The '8 Exposures' feature on The Impossible Project's blog came out last week, and I had a lot of fun selecting my eight instant images and answering their nerdy questions. Photography is very personal for me, so sometimes I get a litle carried away when talking about my process. Never mind that. Being one of a very very small handful of international photographers featured by The Impossible Project is something I'm really proud of, and it's great to see this relationship grow. I've been a supporter of their mission from the very start, before they even had film. Now I get to pop into their headquarters and get hugs from their VPs, first dibs on prime film, and an all-around amazing community of photographers and friends. I great media feature to end a busy year. You can see it here: 8 Exposures.... with Jesse Freidin
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I truly believe that Thanksgiving is a time to pick your head up and be grateful. Maybe it has less to do with the historical event than simply a personal check-in, but either way I have a lot to feel grateful for this year. I have a great community of friends, photog associates, fellow artists, responsible dog owners and advocates, clients and supporters, and an amazing family. Oh, and the best tiny dog. I wake up everyday and do what I love most in a professional setting, watch my clients feel joy and appreciation when they unwrap their final prints, and take a professional step forward every single day. I have people I care about, and projects that inspire me. For all of this, I am grateful. In preparation for a fun project I am excited about (and so grateful for), I spent some time going through my catalogue of instant dog portraits taken on Impossible Project film. The Impossible Project recently began feauring some of their favorite instant photographers around the world on their website, along with a photo feature and interview (called the '8 Exposures' series). After following this great new series on their blog I was so surprised to get an email from their New York marketing director inviting me to participate. Emails like that really brighten up your day.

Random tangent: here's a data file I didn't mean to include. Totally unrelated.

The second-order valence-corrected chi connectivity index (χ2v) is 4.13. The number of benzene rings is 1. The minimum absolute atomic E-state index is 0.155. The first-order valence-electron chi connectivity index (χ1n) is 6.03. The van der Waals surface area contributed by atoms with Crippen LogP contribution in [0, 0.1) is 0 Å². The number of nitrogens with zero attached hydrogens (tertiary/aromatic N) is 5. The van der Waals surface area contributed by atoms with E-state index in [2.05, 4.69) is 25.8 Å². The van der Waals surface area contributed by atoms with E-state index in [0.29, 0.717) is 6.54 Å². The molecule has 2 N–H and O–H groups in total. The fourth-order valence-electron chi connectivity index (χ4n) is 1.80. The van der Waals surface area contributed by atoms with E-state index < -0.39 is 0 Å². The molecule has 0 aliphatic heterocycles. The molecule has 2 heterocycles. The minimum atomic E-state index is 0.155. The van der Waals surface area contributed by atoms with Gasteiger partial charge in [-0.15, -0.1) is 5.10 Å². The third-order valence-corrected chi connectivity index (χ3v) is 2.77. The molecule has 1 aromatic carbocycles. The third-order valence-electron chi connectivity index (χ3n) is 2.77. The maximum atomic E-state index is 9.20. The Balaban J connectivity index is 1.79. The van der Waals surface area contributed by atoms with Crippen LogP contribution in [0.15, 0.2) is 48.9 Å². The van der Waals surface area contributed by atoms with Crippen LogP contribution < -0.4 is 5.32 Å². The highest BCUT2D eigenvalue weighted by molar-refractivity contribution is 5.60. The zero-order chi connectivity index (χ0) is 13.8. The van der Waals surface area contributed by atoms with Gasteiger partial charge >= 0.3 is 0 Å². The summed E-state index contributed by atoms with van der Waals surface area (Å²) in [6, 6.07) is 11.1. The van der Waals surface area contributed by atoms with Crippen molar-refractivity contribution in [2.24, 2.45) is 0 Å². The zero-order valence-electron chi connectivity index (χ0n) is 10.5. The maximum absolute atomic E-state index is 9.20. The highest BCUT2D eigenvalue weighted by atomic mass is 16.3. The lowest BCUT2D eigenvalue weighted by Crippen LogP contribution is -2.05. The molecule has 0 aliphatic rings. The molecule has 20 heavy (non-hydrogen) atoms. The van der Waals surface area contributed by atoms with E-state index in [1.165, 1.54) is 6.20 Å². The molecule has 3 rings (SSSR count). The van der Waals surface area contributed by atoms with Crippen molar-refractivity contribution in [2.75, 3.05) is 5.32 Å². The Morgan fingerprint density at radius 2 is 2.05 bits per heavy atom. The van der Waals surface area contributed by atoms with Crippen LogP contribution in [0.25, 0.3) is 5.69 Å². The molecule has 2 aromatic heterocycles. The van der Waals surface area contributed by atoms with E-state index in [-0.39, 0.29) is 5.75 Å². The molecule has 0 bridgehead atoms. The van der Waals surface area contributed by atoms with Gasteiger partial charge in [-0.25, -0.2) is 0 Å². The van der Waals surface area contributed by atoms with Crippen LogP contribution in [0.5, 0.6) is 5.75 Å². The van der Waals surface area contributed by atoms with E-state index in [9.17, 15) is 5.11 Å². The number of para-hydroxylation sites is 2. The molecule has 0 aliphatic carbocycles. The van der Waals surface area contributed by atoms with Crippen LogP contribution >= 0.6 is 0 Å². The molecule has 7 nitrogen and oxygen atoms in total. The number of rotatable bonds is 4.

So, here are a few favorite Impossible Dog Portraits that won't be featured on the Impossible Project '8 Exposures' feature, but that I truly love.
So, I got stuck in Irene. The devastation and long-term effects of Hurricane Irene on various parts of New England are truly heartbreaking. People lost their homes, roads are completely out, historical buildings have been washed away, and entire farms are under water. It's terrible, and I hope the recovery initiative moves quickly and gets my fellow hearty New Englanders back on their feet soon.
I was lucky. The hurricane totally messed up all my New York plans, but we didn't see any damage thankfully. So instead of teaching my "Instant Dog Portrait Class" with The Impossible Project over the weekend (the entire city shut down for two whole days), I made a rain-date for free Polaroid dog portraits at a fun NY park after the storm. It was an incredibly perfect day, and we were swamped with people for about 6hrs straight. I was juggling 2 cameras, running with the good spots of gorgeous open shade, making use of a quick 30 second window to bond with each dog and dog owner, and blowing through film (both medium format b/w and some incredibly rare Polaroid instant film). Every single person that stopped by walked away with a signed original Polaroid portrait of their dog. It's hard to impress a New Yorker, but we had no problem making people smile and feel special when we handed over a warm-toned Polaroid of their beloved beasts. It was such a fun, long shoot.
My good friends Anne and Dave (the head honchos of The Impossible Project in New York) travelled all the way down from SOHO, showed up like little photo genies, and handed me 3 packs of my favorite Polaroid film. Then they both stuck around, helped load film, peel polaroids, talk to dog owners, make sure I was developing correctly, and nerd out with me about my process. Oh, and take some awesome photos of the original Polaroids I was pulling, as well as some behind-the-scenes stuff.